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Dark mirror of the past - 80%

autothrall, November 27th, 2009

Similar to how Storm was a collaboration between Fenriz of Darkthrone and Satyr of Satyricon (with Kari Rueslåtten adding her vocals), Wongraven was the collaboration of Satyr and Ihsahn (Emperor), with additional percussion from Hans K. K. Sřrensen. However, the difference here is that Wongraven is not a metal band in the slightest, but an epic, medeival ambient folk project featuring an expressive array of vocals and synths, seasoned in acoustic guitars, bass, timpani, mouth harp and other instruments. This is the sole full-length release from Wongraven, but it does possess some staying power, especially if you enjoy this brand of dark, period ambience.

Half of Fjelltronen consists of a single, 16 minute track called "Det Var En Gang Et Menneske", which meanders endlessly from the rolling, sparse percussion and whispered vocals of its opening moments through a long stretch of keyboard that sluggishly dominates the faint, sparkling acoustics. The drums crash in and out as if to accent moments of authority, and the final few moments of the track become quite haunted...with the repetitious acoustic and darker, somber keyboard tones, and Satyr's vocals growing into an eerie crescent. Once you are through this behemoth and into the clear, you are met with "Over Ødemark", a doomed piano dirge with Ihsahn's fingers all over it, and Satyr joining in for the final half. "Opp Under Fjellet Toner En Sang" is under two minutes of grace carried through synthesized woodwinds and an ambient backdrop, before the other substantial track on the album, "Tiden Er En Stenlagt Grav" kicks in for a slowly building, instrumental. The bass here is hypnotic as it flows below the subtle synths in a folk lick. The track fades out and returns with some more of the project's, haunting atmosphere, though there is a swagger to the piece which should rouse the historic traveler within all of us. Another instrumental, "Fra Fjelltronen" offers closure, with over 3 minutes of bells, haunted castle environments and dying medieval thunder.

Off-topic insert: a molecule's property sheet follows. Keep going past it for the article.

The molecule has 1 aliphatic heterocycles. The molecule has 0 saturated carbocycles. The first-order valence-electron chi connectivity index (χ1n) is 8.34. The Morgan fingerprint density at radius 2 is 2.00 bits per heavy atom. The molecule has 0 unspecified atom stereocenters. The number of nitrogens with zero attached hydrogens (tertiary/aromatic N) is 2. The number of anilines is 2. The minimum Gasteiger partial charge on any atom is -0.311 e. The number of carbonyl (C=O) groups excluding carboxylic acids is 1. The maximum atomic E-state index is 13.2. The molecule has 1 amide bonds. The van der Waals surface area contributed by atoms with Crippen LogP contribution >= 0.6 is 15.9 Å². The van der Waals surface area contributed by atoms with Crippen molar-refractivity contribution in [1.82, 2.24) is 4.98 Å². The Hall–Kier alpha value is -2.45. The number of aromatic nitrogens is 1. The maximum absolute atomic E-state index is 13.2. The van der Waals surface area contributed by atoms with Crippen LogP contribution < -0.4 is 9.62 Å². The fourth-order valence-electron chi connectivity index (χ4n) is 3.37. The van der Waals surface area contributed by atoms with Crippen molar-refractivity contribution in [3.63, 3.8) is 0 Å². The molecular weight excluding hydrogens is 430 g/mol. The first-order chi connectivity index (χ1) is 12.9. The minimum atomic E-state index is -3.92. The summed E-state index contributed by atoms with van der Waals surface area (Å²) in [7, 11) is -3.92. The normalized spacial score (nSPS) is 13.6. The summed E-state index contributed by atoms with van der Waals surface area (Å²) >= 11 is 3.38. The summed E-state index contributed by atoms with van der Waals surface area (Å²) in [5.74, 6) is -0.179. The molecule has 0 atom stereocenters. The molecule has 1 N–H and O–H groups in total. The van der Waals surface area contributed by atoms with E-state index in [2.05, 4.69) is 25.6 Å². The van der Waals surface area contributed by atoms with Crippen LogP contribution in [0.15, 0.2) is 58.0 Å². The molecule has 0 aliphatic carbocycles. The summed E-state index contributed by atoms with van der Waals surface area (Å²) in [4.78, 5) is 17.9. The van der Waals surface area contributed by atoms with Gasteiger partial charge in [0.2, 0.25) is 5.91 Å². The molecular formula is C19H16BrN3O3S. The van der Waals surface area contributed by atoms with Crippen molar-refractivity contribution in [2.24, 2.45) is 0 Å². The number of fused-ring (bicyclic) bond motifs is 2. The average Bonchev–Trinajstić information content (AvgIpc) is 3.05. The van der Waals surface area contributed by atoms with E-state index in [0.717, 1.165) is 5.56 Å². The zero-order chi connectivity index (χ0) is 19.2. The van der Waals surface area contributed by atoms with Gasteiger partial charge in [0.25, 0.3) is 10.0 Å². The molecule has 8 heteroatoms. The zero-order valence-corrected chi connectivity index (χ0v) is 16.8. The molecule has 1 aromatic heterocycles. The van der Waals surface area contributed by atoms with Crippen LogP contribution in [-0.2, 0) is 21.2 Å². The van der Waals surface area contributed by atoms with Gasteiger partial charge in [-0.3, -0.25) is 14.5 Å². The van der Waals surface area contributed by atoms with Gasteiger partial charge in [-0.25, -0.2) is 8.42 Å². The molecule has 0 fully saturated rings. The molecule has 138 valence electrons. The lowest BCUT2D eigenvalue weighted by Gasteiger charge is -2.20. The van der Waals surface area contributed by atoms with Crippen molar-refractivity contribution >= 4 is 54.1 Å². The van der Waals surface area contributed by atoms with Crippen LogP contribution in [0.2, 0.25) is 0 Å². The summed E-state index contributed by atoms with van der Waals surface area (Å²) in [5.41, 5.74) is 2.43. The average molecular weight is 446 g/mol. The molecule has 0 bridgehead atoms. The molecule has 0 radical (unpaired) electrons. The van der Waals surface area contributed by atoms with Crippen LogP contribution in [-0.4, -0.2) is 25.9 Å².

As with many such offerings, the appeal will be limited to those who do not mind a largely instrumental slice of atmosphere that can haunt your dreams and suck your thoughts into a dark mirror of the past...half real, half idealized into a grim, impossible portrait. Though there are words, and vocals, they truly merge in with the landscape of the instruments, soaring forth only to bait you with stark, glorious contrasts. I would definitely recommend this album to any fan of Summoning, Vinterriket, or early Mortiis. In fact, add some black metal to this and you would have the first few releases of Summoning, so I'm guessing it was a possible influence to their Tolkien-inspired path. Fjelltronen is not an absolute classic, and I thought Storm was a more successful side-project, but it shows a great deal of depth to the imagination of Satyr, and might make for a good companion piece to the first two Satyricon albums.